It can be embarrassing (and sometimes pretty infuriating) as a parent when your kids grab toys from others, or have a meltdown when they’re asked to share something they’re playing with. But let’s take a step back and remember that sharing is actually a complicated concept that takes kids years to fully grasp.
Young kids get attached to objects, just as they do with people, and their natural instinct is to keep things that they like close to them. Not until three, four, or five years old will they gradually start to “get” that sharing actually helps them play and get along better with others.
Kids can definitely use your guidance when it comes to learning to share—but forcing them to share things they’re not ready to share will usually just backfire. We have some expert-backed tips and ideas for how to get kids to (eventually) become natural sharers—and help avoid those sharing-related meltdowns.
Set aside special items
If a child wants to guard a special toy that they’re very attached to and NOT share it with a sibling/friend, allow them to have this exception. Help them figure out the best place to keep the precious item safe.
Knowing that their favorite stuffed animal is out of harm’s way will help them feel more secure with sharing all of the other toys in the room—and will give them the chance to fully engage in play!
Help kids wait for their turn
Let one child take a nice long turn with a toy or activity, while you play with the other one and help them wait for their turn.
Explain to both kids that they’re practicing taking turns, and narrate each part of the process. Then praise them both when they do switch successfully!
Set a timer to facilitate turn-taking
Discuss how much time each kid will have for their turn, and what should happen when the time is up. You can even let them press the “start” button to feel more in charge.
When the timer goes off, the child will be reminded that it’s time to switch—giving them the chance to hand over the toy without you having to do as much nagging.
This method especially works well with kids who are into the idea of fairness.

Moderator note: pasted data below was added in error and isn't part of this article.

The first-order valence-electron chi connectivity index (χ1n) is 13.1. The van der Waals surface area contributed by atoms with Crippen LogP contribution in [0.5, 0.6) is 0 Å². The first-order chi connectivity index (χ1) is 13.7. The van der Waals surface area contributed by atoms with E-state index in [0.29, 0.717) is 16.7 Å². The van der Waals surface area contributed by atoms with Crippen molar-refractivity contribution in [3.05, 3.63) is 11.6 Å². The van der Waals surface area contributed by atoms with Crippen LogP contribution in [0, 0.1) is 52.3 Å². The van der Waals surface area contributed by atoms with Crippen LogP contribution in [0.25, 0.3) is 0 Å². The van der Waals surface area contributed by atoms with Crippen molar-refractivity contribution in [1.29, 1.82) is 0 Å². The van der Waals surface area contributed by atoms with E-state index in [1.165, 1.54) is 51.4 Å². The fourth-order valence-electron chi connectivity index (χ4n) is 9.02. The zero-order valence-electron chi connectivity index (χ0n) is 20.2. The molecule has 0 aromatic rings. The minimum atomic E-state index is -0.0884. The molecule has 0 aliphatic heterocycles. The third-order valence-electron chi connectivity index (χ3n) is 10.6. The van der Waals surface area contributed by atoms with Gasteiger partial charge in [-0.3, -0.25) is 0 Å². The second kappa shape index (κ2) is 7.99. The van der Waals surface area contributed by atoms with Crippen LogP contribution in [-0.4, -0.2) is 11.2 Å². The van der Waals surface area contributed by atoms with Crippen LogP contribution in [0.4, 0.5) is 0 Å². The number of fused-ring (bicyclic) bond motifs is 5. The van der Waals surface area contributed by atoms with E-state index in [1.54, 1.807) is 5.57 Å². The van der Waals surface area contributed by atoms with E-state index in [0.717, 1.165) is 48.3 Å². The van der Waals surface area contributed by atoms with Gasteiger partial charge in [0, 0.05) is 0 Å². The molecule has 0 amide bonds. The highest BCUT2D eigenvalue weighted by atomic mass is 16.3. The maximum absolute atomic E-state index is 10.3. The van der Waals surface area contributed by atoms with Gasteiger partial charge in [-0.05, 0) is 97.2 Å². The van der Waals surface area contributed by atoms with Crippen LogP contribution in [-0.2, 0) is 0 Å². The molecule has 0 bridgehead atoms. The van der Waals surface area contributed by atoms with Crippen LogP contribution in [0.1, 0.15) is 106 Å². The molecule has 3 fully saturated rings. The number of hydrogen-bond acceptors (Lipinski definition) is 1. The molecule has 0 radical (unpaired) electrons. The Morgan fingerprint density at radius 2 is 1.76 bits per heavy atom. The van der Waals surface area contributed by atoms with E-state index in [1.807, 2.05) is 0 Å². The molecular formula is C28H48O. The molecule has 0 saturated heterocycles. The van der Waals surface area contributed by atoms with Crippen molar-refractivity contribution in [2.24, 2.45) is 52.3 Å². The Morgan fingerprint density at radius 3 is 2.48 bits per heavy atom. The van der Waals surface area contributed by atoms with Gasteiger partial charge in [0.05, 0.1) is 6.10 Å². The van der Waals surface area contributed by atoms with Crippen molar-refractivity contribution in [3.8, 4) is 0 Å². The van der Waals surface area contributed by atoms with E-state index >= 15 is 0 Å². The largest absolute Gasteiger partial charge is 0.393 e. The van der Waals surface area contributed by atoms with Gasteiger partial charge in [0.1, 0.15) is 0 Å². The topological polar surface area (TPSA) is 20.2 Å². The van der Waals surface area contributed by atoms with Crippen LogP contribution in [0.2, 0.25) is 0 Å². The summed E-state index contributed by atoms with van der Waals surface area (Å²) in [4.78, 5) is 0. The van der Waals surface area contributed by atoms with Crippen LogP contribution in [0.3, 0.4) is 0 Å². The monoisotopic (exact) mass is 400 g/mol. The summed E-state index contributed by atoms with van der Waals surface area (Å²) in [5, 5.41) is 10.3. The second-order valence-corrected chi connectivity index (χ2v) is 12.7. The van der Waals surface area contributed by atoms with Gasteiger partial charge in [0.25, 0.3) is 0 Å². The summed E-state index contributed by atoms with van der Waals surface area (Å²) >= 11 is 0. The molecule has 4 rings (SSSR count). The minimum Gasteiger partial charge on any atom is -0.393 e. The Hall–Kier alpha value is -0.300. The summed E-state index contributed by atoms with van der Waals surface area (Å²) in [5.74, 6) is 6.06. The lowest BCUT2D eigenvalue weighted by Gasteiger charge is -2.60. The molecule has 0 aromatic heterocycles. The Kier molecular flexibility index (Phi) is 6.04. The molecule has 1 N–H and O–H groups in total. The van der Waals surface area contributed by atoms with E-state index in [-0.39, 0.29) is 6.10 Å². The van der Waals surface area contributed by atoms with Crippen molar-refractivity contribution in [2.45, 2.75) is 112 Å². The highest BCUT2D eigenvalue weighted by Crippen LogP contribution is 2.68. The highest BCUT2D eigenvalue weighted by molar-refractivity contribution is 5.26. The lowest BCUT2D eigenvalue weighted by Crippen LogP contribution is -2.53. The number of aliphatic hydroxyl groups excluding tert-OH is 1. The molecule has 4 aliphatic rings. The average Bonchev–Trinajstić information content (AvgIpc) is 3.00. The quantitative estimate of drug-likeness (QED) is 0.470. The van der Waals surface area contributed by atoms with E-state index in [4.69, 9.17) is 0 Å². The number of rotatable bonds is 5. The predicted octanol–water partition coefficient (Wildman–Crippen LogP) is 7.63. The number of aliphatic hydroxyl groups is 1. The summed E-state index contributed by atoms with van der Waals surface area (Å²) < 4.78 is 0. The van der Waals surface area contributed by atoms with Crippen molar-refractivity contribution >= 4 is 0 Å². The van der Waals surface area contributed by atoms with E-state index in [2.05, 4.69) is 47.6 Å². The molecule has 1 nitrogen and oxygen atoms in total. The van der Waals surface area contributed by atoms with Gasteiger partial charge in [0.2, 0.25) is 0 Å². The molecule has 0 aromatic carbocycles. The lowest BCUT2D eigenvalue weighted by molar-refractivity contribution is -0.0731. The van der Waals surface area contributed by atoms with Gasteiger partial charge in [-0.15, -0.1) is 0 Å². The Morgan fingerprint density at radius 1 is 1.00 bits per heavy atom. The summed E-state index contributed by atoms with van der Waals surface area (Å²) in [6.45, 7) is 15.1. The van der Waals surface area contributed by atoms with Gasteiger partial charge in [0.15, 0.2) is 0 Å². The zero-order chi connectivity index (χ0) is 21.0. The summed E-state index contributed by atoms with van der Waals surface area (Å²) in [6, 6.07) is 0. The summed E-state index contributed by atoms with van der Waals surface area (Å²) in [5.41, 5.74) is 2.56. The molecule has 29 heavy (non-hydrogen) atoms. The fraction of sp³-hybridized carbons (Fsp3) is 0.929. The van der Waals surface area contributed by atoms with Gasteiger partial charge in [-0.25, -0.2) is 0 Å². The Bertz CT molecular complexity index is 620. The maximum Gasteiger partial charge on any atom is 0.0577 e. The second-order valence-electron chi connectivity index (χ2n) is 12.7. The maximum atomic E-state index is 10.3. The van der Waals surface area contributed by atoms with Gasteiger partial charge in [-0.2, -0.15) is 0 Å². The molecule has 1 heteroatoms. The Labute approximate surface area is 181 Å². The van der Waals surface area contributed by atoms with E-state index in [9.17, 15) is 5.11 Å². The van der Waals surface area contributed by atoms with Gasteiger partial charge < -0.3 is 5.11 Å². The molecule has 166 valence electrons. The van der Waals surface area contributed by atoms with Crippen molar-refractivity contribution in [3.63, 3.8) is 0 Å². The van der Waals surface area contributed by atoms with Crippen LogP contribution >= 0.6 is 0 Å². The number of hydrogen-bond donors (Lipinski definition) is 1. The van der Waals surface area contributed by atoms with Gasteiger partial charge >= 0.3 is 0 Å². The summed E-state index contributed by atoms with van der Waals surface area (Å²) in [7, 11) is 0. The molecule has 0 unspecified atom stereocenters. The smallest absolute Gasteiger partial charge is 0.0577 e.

Validate feelings, even if they did something “wrong”
If a child gets upset over struggles to share, don’t shut down their big feelings—whatever happened is a big deal to them, and sharing isn’t an easy skill to learn.
Instead, calmly narrate what happened, and let them know you totally understand that they’re mad or frustrated.
Tell them that sharing will get easier the more everyone practices, and that they can always try again next time.
Ask kids for help finding a solution
If kids already understand the concept of sharing but the toy-grabbing or turn-taking is still creating daily fights in your house, sit kids down and say that you need their help figuring out how we can all make sharing more fun and fair.
For example, maybe there should be a code word for when someone wants a turn, or maybe each kid should have a special box for toys that are NOT ready to be shared yet.
Listen to all of their ideas and guide them toward one that seems reasonable and that they agree on. Since they took the lead, they may be more likely to follow their own rule!
Give them a special job
Play a game where your young kiddo has to hand out something to everyone in the room—for example, giving out crackers at snack time, or making sure each family member has a crayon to color with.
Your child will not only be practicing the act of sharing, but will feel proud of their role in helping others share. You’ll also get a break from being the referee/teacher!
Practice taking turns during everyday activities
Have all family members, including adults, take turns picking what song to listen to or take turns reading pages of a book. Make a point of saying it out loud when it’s time to switch turns.
Even when you return a book to the library or leave a restaurant, explain that you need to give other people a turn.
Model sharing with your own friends and relatives
Offer to lend out books, tools, or sports equipment to people you know, and explain to your kiddo why you’re sharing. This helps them understand that sharing is not just something kids have to do.
You can even set up a toy/puzzle/game/book exchange in your neighborhood or with friends so your kids can see that other families enjoy sharing too.
Involve kids in giving back to the community
Next time you’re asked to be generous, rather than seeing it as another adult task to do, make it a family project.
Have kids help you drop off canned goods at a food pantry—in fact, let them help pick out the food items at the store. Involve kids in finding clothes, toys, or books that they’ve outgrown to donate to local shelters, libraries, or other organizations.
This not only teaches sharing and generosity, but helps kids feel like they can contribute to the community.
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